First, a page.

Most books, particularly the ones that are cranked out in huge series, are awful. I have developed a profound dislike of the Berenstain Bears, for instance. “‘That’s not fair!’ sister protested.” Those bears are always protesting. I can’t stand it. It’s all I can do to keep from critiquing the work as I’m reading it out loud. Especially atrocious are all these rhyming books in which the meter and rhythm are inconsistent and careless. It really does bother me – I want the cadences to be precise and elegant. The skill and the wit exist in the manipulation of form. It’s not just about rhyming cat and bat. But my kids are absolutely indiscriminate in their love of books–they adore wretched writing and dubious themes fully as much as they like fine, nuanced books–and I suppose that I shouldn’t complain. Shut up and read, Dad.

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Christopher Nolan Movies from Least Favorite to Favorite

Following

Batman Begins

The Prestige

Insomnia

Inception

Memento

The Dark Knight

Now you go.

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My Story “Another Village” and Sarah Norek’s “Pet” Reviewed by Matt Bell for Short Story Month

As part of Short Story Month, Matt Bell posted a pair of exciting essays on his blog. The first was on Sarah Norek’s story, “Pet,” which we got to publish in Keyhole 10. It’s a great reminder of what attracted me to “Pet” in the first place:

What’s most interesting about Norek’s descriptions of her characters—besides the sharp and surprising prose with which they’re rendered—is how full these moments are, in their pilings of close-ups and snapshot memories, given that the characters themselves are offered without proper names, which in another story might signal a more mythical or archetypal or otherwise purposely flat group of characters. Instead, Norek gives up her characters rather fully, lighting their portraits from mere inches away, revealing the movements of their mouths, the loud clangs of their hearts, the flutters of their hands so often unable to touch on their own, to close the closest gaps remaining[.]

Matt’s an on-record Norek fan, and in addition to this close look at her story, he’s just published a new story of hers in this month’s issue of The Collagist.

The second essay is on my own story, “Another Village,” which came out in the most recent issue of Mid-American Review. I won’t pluck a quote, but it’s easily the closest attention anyone’s given my fiction outside of the feedback-for-improvement model, and it means a lot to me that Matt would take the time.

And man, he’s writing on a lot of stories this month. Here are just a few more:

Read up.

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Chris Bachelder Interview at The Rumpus

I interviewed Chris Bachelder about his terrific new novel, Abbott Awaits, for The Rumpus.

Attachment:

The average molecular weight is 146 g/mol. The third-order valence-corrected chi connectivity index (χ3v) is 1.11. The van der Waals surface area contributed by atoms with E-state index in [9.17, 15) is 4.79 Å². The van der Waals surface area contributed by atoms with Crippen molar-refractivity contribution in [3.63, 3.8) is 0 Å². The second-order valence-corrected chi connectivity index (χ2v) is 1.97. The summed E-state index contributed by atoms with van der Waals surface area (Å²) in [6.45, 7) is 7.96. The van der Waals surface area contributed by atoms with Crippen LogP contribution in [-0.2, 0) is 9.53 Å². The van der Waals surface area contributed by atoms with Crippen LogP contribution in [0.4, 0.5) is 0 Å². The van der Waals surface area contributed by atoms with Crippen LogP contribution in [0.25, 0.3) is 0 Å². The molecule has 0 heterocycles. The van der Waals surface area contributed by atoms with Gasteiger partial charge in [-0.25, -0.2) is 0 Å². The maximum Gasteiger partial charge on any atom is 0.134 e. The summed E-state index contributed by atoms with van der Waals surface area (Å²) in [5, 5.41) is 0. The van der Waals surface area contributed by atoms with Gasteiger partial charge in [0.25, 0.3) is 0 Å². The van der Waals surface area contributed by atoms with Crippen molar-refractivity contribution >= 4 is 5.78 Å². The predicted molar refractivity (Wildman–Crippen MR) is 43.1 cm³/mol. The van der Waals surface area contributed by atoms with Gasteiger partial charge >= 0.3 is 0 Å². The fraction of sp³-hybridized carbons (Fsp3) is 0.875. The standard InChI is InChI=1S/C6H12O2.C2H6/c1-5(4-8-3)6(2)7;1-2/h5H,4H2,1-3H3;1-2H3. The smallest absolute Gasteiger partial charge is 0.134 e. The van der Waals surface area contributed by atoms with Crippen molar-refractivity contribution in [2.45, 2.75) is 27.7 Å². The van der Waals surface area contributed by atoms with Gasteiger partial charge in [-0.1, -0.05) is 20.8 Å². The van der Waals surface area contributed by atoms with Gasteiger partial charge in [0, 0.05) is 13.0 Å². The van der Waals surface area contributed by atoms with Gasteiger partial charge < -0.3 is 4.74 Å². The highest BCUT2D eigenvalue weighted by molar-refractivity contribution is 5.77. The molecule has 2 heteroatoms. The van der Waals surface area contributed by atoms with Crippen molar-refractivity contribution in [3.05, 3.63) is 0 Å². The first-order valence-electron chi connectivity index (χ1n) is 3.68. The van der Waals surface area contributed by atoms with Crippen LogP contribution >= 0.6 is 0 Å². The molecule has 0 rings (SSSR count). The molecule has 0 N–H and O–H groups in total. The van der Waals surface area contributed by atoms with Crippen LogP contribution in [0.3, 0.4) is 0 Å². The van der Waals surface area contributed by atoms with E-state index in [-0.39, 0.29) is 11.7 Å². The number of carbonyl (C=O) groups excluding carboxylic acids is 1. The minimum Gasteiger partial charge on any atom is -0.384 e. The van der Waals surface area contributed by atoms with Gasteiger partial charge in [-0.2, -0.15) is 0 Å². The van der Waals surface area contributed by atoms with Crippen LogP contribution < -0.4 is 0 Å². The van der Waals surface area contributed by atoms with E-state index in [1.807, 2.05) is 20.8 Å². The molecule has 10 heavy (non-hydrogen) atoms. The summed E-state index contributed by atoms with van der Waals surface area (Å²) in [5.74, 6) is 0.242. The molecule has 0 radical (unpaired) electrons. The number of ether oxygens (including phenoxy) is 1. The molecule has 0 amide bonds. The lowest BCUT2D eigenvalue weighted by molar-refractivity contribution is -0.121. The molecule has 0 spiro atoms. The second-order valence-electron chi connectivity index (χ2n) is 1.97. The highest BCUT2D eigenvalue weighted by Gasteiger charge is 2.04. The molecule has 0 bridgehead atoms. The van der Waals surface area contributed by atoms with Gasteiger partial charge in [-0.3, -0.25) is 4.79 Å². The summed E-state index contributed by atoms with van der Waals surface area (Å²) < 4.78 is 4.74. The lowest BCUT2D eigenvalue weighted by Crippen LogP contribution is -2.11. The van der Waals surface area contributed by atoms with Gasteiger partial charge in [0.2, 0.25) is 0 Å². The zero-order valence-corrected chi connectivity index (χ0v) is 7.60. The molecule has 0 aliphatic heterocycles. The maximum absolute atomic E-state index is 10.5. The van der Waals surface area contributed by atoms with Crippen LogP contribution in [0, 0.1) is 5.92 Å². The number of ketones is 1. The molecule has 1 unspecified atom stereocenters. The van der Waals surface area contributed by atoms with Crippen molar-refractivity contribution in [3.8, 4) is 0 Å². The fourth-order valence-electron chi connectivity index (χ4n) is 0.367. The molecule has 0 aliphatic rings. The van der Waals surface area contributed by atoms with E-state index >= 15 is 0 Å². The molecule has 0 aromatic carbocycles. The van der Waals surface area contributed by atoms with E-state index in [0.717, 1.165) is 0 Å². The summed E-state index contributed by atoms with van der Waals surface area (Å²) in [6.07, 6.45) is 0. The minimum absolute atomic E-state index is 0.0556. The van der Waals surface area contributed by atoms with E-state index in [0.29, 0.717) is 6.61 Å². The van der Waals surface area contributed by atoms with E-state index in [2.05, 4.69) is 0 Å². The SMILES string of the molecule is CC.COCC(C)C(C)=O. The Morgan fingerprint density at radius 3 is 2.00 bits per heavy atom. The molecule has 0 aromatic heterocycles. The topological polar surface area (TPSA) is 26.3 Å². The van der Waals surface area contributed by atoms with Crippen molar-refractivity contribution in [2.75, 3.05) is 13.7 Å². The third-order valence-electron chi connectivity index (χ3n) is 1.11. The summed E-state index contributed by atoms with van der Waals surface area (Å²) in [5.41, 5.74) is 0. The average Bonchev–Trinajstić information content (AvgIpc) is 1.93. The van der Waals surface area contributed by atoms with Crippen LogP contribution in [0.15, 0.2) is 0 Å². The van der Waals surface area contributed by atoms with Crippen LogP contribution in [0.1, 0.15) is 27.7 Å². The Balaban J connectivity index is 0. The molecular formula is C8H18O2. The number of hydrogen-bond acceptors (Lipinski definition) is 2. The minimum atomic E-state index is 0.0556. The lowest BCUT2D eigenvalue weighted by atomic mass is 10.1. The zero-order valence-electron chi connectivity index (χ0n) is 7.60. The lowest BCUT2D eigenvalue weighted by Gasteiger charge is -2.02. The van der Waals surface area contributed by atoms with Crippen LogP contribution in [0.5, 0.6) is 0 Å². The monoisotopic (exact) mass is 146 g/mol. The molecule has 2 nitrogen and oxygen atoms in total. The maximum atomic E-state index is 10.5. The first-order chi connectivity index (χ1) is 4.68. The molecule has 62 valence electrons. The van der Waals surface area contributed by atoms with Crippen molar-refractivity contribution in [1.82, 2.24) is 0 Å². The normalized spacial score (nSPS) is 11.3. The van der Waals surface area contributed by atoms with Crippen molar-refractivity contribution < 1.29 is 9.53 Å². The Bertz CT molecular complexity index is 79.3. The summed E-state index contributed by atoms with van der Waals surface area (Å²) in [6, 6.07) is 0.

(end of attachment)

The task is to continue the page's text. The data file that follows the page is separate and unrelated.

There are a handful of great Bachelder interviews on the web, but I think this is the only one where he discusses this new book at length. Bachelder is the opposite of the cagey “I have nothing to say about my art” writer–he’s always game to talk craft and strategy.

If you haven’t picked up the new book yet, here are a couple of great reviews: in Paste (by Sean Gandert) and in Necessary Fiction (by Steve Himmer).

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“A Morning Routine” by Weike Wang @ SmokeLong Weekly

A couple of months ago, I was reading submissions for SmokeLong Weekly and I came upon a truly cinematic short story about a dude straight up murdering a bunch of thugs in a sauna. And you better believe wry things were said before our hero shot the last guy, the boss–oh yes, oh baby.

Then I chose a thoughtful quiet story about a young couple going to coffee: “A Morning Routine” by Weike Wang. Read it and then go watch Scarface and you’ll have all your pleasure bases covered for the morning.

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“All You First-Timers with Deadbeat Dads” Makes the 2011 Wigleaf Longlist

Wigleaf just put out its annual Top 50 stories list, selected by Lily Hoang, with online fiction by James Tad Adcox, Jensen Beach, Matt Bell, Ryan Call, Matthew Salesses, Roxane Gay, Amber Sparks, and many others.

These stories were culled from a longlist put together by Scott Garson and Ravi Mangla, which featured (along with the work of many friends) a Fun Camp short, All You First Timers with Deadbeat Dads.

Also,  my friend Jono once read this short at the Book Mill when I couldn’t be there. Maybe he also claimed to be me? It’d be a better story.

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Buzz the World

Hey, I wrote a post about Mike Young’s terrific Look! Look! Feathers story, “The World Doesn’t Smell Like You.”

It’s part of Matthew Simmons’ series on Mike’s stories. Here are a couple others:

Burk’s Nub

The Peaches Are Cheap

Fitting, too: It’s Short Story Month. NOÖ and Matt Bell and others are holding it down all May long.